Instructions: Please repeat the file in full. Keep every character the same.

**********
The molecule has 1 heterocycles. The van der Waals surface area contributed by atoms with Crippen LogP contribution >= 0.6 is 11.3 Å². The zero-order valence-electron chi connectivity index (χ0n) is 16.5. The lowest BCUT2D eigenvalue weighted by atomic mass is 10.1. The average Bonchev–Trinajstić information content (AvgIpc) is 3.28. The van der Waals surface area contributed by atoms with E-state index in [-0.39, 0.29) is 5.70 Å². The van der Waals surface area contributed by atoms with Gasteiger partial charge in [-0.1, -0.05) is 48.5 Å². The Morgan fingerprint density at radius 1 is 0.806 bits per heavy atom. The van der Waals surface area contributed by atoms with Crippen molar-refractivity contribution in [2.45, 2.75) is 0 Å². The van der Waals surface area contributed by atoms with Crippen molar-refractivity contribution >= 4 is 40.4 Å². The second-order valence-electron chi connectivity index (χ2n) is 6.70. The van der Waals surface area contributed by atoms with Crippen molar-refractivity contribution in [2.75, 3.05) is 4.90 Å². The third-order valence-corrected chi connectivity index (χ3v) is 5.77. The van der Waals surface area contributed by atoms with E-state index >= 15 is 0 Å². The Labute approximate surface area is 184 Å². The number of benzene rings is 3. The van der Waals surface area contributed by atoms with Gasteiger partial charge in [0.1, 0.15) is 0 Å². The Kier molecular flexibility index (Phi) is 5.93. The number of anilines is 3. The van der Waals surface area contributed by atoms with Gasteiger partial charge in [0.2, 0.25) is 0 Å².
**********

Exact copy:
The molecule has 1 heterocycles. The van der Waals surface area contributed by atoms with Crippen LogP contribution >= 0.6 is 11.3 Å². The zero-order valence-electron chi connectivity index (χ0n) is 16.5. The lowest BCUT2D eigenvalue weighted by atomic mass is 10.1. The average Bonchev–Trinajstić information content (AvgIpc) is 3.28. The van der Waals surface area contributed by atoms with E-state index in [-0.39, 0.29) is 5.70 Å². The van der Waals surface area contributed by atoms with Gasteiger partial charge in [-0.1, -0.05) is 48.5 Å². The Morgan fingerprint density at radius 1 is 0.806 bits per heavy atom. The van der Waals surface area contributed by atoms with Crippen molar-refractivity contribution in [2.45, 2.75) is 0 Å². The van der Waals surface area contributed by atoms with Crippen molar-refractivity contribution >= 4 is 40.4 Å². The second-order valence-electron chi connectivity index (χ2n) is 6.70. The van der Waals surface area contributed by atoms with Crippen molar-refractivity contribution in [2.75, 3.05) is 4.90 Å². The third-order valence-corrected chi connectivity index (χ3v) is 5.77. The van der Waals surface area contributed by atoms with E-state index >= 15 is 0 Å². The Labute approximate surface area is 184 Å². The number of benzene rings is 3. The van der Waals surface area contributed by atoms with Gasteiger partial charge in [0.1, 0.15) is 0 Å². The Kier molecular flexibility index (Phi) is 5.93. The number of anilines is 3. The van der Waals surface area contributed by atoms with Gasteiger partial charge in [0.2, 0.25) is 0 Å².